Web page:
The Italian composer Pietro Mascagni was best known for his output in the operatic genre. However, that is not to say that he did not diversify into other genres. On this disc, which is part of our ongoing series of Italian music, a selection of his works for the concert hall receives idiomatic performances by Gianandrea Noseda
and the Filarmonica '900 del Teatro Regio Torino
, with the tenor Luciano Ganci
Mascagni devoted his earliest efforts at composition to sacred works. His Padre nostro
won first prize at the Esposizione Musicale di Milano in 1881, and was praised in the Livorno press for being truly melodic and singer-friendly'. Years later, in 1894, Mascagni capitalised on the outstanding success of his operatic masterpiece Cavalleria rusticana
by adapting the famous Intermezzo as Ave Maria
, thus adding yet another gem to his output of sacred music.
The symphonic work Danza esotica
was intended for the fairly large orchestra of the Philharmonic Society that he had founded in the town of Cerignola, Puglia. It received its premiere performance by the composer himself in March 1891. While still in Puglia, Mascagni wrote a waltz for string quartet. Mein erster Walzer
is modelled along the lines of a Viennese waltz, but featuring rather bucolic melodic turns, and imbued with a feeling of the open air.
Concerning La gavotta delle bambole
, Mascagni wrote: I have completed this little piece, which really is a tiny little piece, but I believe it has turned out to be a charming little thing that could meet with popular success.' The following year, in 1901, the composer wrote incidental music for the first production, in London, of The Eternal City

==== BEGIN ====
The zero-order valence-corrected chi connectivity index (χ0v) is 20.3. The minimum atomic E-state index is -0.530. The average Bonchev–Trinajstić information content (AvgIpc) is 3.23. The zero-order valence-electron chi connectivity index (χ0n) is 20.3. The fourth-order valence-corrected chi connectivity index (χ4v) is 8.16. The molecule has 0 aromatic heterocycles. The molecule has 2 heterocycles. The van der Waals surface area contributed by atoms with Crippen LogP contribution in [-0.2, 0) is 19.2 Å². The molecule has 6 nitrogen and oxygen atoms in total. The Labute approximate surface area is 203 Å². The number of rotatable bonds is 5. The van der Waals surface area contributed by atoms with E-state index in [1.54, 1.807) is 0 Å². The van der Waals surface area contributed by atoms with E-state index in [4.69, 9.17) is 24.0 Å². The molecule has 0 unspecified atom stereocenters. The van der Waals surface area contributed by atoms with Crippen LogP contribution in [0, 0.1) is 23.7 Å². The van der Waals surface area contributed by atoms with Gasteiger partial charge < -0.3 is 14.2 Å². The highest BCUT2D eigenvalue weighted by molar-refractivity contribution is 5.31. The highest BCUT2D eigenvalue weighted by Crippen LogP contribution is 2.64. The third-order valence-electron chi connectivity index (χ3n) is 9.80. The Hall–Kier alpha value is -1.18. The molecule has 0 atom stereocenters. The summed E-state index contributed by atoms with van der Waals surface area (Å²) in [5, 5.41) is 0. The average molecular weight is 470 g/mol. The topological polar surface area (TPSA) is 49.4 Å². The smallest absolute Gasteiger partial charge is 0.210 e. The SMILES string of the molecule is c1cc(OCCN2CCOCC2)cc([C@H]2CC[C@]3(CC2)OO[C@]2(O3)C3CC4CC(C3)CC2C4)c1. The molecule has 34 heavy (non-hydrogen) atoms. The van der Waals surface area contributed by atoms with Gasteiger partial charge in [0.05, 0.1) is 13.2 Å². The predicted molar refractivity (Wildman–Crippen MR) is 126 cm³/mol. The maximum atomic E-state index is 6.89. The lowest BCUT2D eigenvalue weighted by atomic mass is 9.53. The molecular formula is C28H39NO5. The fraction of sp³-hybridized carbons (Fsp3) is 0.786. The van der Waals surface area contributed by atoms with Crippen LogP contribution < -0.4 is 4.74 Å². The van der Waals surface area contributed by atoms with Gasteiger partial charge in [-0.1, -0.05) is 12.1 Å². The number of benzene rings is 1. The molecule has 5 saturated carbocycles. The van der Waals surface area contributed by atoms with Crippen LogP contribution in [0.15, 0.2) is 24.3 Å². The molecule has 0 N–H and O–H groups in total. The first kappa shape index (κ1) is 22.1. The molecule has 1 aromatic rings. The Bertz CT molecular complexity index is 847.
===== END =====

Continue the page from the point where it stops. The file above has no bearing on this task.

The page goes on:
, set in Rome during the last years of the century. This was a time when Italy was wracked by strong political and socio-economic tension. But in spite of the nature of the play itself, which is brimming with intrigue and conspiracy theories, Mascagni in his incidental music chose to concentrate solely on a more romantic approach, by depicting the love between the two protagonists.Visione lirica
is one of Mascagni's much later works. This small-scale symphonic poem of 1921 is written on the lines of Liszt and Richard Strauss, and inspired by the statue of St Teresa, carved by Bernini and situated in the church of Santa Maria della Vittoria in Rome. The work combines moments of ecstasy with an undertone of meditation and chastity. The last addition by Mascagni to his orchestral uvre was L'apoteosi della cicogna
, written for inclusion in the ballet Fiori del Brabante
(premiered in February 1930) and characterised by great subtlety of orchestration, the presence of Debussy-like episodes, and Tristanesque harmonies.
For an insight into Mascagni away from the operatic stage, this is a diverting album, enticingly played. --IRR, Oct'13
Some agreeable spick-and-span playing from Turin Orchestra under Gianandrea Noseda's sympathetic baton and Chandos's unobtrusively natural sound grace an anthology that Mascagni diehards will want to hear. --Gramophone, Oct'13